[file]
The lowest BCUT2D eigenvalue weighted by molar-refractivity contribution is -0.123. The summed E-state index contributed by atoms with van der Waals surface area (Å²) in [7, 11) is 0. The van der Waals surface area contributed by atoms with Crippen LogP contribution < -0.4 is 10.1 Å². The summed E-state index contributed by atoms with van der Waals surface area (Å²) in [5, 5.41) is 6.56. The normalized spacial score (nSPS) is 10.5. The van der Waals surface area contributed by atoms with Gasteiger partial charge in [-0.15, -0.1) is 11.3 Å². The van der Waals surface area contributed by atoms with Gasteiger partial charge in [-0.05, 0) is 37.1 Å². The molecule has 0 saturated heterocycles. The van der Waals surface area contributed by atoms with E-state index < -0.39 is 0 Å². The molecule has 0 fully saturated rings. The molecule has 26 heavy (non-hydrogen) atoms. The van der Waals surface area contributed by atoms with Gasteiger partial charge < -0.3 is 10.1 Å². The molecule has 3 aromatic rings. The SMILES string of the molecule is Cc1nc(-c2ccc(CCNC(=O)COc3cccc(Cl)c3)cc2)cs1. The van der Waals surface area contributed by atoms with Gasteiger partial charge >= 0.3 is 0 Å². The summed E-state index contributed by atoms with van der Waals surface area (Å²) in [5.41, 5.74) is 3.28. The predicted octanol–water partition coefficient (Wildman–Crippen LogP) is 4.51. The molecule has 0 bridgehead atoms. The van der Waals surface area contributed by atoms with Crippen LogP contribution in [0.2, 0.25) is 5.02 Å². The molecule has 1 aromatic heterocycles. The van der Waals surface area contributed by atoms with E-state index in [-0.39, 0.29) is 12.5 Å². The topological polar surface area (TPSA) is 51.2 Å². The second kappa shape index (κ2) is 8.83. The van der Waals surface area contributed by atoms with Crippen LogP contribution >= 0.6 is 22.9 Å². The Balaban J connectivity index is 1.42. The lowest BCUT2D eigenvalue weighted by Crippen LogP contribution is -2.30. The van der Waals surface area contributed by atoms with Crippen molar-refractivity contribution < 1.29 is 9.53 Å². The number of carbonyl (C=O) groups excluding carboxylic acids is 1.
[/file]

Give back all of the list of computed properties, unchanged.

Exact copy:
The lowest BCUT2D eigenvalue weighted by molar-refractivity contribution is -0.123. The summed E-state index contributed by atoms with van der Waals surface area (Å²) in [7, 11) is 0. The van der Waals surface area contributed by atoms with Crippen LogP contribution < -0.4 is 10.1 Å². The summed E-state index contributed by atoms with van der Waals surface area (Å²) in [5, 5.41) is 6.56. The normalized spacial score (nSPS) is 10.5. The van der Waals surface area contributed by atoms with Gasteiger partial charge in [-0.15, -0.1) is 11.3 Å². The van der Waals surface area contributed by atoms with Gasteiger partial charge in [-0.05, 0) is 37.1 Å². The molecule has 0 saturated heterocycles. The van der Waals surface area contributed by atoms with E-state index < -0.39 is 0 Å². The molecule has 0 fully saturated rings. The molecule has 26 heavy (non-hydrogen) atoms. The van der Waals surface area contributed by atoms with Gasteiger partial charge < -0.3 is 10.1 Å². The molecule has 3 aromatic rings. The SMILES string of the molecule is Cc1nc(-c2ccc(CCNC(=O)COc3cccc(Cl)c3)cc2)cs1. The van der Waals surface area contributed by atoms with Gasteiger partial charge >= 0.3 is 0 Å². The summed E-state index contributed by atoms with van der Waals surface area (Å²) in [5.41, 5.74) is 3.28. The predicted octanol–water partition coefficient (Wildman–Crippen LogP) is 4.51. The molecule has 0 bridgehead atoms. The van der Waals surface area contributed by atoms with Crippen LogP contribution in [0.2, 0.25) is 5.02 Å². The molecule has 1 aromatic heterocycles. The van der Waals surface area contributed by atoms with E-state index in [-0.39, 0.29) is 12.5 Å². The topological polar surface area (TPSA) is 51.2 Å². The second kappa shape index (κ2) is 8.83. The van der Waals surface area contributed by atoms with Crippen LogP contribution >= 0.6 is 22.9 Å². The Balaban J connectivity index is 1.42. The lowest BCUT2D eigenvalue weighted by Crippen LogP contribution is -2.30. The van der Waals surface area contributed by atoms with Crippen molar-refractivity contribution < 1.29 is 9.53 Å². The number of carbonyl (C=O) groups excluding carboxylic acids is 1.